Smart Cities through smart planning
30 October 2018
Smart Cities Council Conference, Sydney
Thank you for the opportunity to speak at Smart Cities Conference.
I'd like to start by acknowledging Adam Beck, the Executive Director of the Smart Cities Council, Les Walker the Deputy Mayor from the Townsville City Council, as well as dignitaries from the ASEAN Region and New Zealand who have joined us here today.
It is great to be here this morning in Australia's largest capital city.
Sydney provides a great example of the challenges associated with rapid population growth—and also—an example of the good outcomes and benefits that can be achieved when all levels of government work together to properly plan and grow our cities.
Through this conference, you will have heard a lot about what it takes to have a ‘smart city’. Technology is, of course, one aspect and I will touch on this. But I want to focus my remarks on another aspect of having a smart city: smart planning. At both a national and city level. Because if you don't have good planning, then it doesn't matter how much technology you have, cities will become less liveable. And ultimately, it is productive, prosperous and liveable cities that we are after.
I would like to take you through some of the challenges we have due to our federal structure—when one level of government controls the major population growth lever, while the other is responsible for infrastructure and service delivery—and how we might ameliorate some of these challenges.
Let me start with some facts.
Australia is growing very rapidly; among the fastest in the developed world. We grew by 3.75 million in the last decade, which is nearly twice as many as in the previous decade.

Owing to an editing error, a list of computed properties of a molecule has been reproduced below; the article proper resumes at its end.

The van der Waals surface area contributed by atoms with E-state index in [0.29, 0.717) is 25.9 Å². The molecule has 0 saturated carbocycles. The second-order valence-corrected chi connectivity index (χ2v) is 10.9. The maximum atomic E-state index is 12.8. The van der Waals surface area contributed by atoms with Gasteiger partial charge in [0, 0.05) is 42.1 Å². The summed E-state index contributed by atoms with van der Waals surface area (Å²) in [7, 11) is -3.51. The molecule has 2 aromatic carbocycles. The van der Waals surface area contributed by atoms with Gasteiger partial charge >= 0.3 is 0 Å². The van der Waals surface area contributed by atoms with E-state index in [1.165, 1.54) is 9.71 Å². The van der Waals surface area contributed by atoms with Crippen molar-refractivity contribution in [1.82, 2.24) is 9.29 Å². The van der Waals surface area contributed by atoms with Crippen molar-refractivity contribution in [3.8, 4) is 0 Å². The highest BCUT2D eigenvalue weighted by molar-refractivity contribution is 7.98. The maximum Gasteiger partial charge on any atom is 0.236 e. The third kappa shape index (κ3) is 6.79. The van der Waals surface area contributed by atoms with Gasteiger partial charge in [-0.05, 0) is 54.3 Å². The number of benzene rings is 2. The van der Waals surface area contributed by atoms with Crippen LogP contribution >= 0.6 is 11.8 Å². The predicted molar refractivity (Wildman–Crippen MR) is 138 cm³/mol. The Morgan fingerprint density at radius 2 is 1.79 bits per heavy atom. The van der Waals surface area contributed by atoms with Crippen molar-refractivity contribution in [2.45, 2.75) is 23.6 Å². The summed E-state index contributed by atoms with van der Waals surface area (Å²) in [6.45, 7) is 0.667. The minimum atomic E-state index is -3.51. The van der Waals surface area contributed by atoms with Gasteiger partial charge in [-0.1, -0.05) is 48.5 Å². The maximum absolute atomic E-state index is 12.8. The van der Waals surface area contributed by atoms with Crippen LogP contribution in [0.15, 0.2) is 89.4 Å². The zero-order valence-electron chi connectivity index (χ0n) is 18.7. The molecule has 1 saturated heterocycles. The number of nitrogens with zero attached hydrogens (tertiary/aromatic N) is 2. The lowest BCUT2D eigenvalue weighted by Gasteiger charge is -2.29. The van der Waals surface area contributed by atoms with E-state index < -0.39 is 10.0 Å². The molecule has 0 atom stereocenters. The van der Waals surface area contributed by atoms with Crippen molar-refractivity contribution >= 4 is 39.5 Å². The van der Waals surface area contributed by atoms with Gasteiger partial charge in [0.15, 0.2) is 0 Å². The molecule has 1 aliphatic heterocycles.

As an immigrant nation, we have had periods of rapid growth since European settlement, but our current growth rate has only been surpassed by a brief period in the 1920s and during the “populate or perish” period immediately following World War II.
Of course, in raw numbers of people, our growth has never been higher. Our nation is adding the equivalent of a city the size of Canberra every year and the size of Adelaide every 3.5 years.
This growth would be challenging enough to manage with adequate infrastructure and services, but there are two additional factors that make it even more challenging.
First, the growth is not evenly distributed. Rather, 75 per cent of the growth has been to the three large urban areas—Melbourne, Sydney and South East Queensland—while the rest of the country has had very modest growth.
Hence, on a city basis, Melbourne has been growing by 2.7 per cent, Sydney by 2.1 per cent and South East Queensland by 2.3 per cent.
This is very rapid growth by any standard. Among the English speaking world, only three cities grew faster than Melbourne in absolute numbers: Houston, Dallas and Atlanta.
Second, the growth is well above what was forecast. For example, the 2002 Intergenerational Report predicted Australia would grow by about 2.5 million people over the next 15 years. We actually grew by 5 million.
Melbourne was predicted by the Australian Bureau of Statistics to grow by 500,000 from 2004 until 2107. It grew by 1.2 million.